Stem cells from mom may treat diabetic child

Nelson Lab findings could lead to development of new treatments for type 1 diabetes and similar diseases
Dr. Lee Nelson
Dr. Lee Nelson, of the Clinical Research Division, co-authored a study that found it may be possible to harvest a mother's stem cells for treatment of her diabetic child. Nelson said maternal cells may help to regenerate the child's damaged pancreatic tissue. Photo by Stephanie Cartier

For the first time, scientists have discovered that cells passed from mother to child during pregnancy can differentiate into functioning islet beta cells that produce insulin in the child. The same study also found that children and young adults with type 1 diabetes had higher levels of maternal DNA in their blood than their healthy siblings and a control group. This implies that their bodies may be attempting to repair damaged tissue. Maternal microchimerism

The findings suggest a beneficial role for this type of maternal microchimerism. Microchimerism is the term used when an individual harbors cells or DNA that originate from another genetically distinct individual.

In the study, published in the Jan. 22 issue of the journal Proceedings of the National Academy of Sciences, the Clinical Research Division's Dr. Lee Nelson and colleagues found no evidence that the mother's cells were attacking the child's insulin cells and no evidence that the maternal cells were targets of an immune response from the child's immune system.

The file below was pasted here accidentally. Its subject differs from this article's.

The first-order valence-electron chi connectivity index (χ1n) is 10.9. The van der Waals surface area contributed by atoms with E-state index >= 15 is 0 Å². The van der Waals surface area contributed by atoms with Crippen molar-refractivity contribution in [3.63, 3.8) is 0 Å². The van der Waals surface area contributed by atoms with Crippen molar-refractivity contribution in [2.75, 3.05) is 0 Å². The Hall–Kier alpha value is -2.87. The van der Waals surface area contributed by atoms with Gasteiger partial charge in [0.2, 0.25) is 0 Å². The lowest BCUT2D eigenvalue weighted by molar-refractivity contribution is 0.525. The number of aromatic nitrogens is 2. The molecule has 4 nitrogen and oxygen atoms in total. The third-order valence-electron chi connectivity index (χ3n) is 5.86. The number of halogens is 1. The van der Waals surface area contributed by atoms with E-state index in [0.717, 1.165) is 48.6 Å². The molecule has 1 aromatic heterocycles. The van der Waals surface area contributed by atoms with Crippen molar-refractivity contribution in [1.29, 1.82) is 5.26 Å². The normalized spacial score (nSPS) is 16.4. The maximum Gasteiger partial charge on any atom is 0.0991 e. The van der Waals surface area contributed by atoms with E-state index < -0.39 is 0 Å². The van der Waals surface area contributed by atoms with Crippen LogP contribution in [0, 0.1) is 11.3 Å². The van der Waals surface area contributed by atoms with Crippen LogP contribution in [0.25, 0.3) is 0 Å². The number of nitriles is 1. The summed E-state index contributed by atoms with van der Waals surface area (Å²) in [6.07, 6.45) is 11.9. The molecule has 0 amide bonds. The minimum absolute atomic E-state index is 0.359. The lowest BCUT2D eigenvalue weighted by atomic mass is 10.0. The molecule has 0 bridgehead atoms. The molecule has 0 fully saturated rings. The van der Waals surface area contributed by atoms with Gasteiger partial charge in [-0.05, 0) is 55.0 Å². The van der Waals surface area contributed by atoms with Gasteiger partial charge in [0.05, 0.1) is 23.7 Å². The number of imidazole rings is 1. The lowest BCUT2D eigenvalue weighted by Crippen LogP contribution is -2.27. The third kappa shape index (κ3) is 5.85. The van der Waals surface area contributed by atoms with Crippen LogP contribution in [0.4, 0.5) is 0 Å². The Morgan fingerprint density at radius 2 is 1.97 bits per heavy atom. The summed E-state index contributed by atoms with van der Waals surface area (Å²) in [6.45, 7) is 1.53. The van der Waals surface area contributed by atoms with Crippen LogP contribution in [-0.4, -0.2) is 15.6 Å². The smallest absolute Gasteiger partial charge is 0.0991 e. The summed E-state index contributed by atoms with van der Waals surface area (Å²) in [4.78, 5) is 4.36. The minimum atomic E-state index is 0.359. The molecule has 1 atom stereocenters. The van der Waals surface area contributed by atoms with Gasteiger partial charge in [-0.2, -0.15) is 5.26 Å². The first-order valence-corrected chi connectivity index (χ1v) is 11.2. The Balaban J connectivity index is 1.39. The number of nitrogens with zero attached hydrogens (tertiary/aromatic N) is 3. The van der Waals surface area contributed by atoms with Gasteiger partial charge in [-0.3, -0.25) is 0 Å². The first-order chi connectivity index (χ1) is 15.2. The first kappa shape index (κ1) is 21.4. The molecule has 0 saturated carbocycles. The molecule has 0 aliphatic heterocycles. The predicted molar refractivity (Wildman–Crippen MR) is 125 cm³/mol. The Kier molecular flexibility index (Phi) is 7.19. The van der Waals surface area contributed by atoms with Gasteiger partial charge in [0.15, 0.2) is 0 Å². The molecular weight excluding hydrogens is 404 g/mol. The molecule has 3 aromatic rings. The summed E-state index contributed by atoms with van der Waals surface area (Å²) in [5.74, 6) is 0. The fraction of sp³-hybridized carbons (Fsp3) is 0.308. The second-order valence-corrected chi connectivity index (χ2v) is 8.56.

"We think the maternal cells may be helping to regenerate damaged tissue in the pancreas," Nelson said.

She said investigators are excited about new possible approaches to treat type 1 diabetes raised by their findings. For example, if maternal microchimerism results in cells that make insulin, a mother's stem cells might be harvested and used to treat her diabetic child. Such cells would have a genetic edge over donated islet cells from a cadaver that are usually completely genetically mismatched.

"The child is probably tolerant to the mother's half-matched cells because the child acquired the cells during its life as a fetus while its immune system was still developing," Nelson said.

Grants from the National Institutes of Health, the Juvenile Diabetes Research Foundation, the Iacocca Foundation and the Wellcome Trust funded this study.

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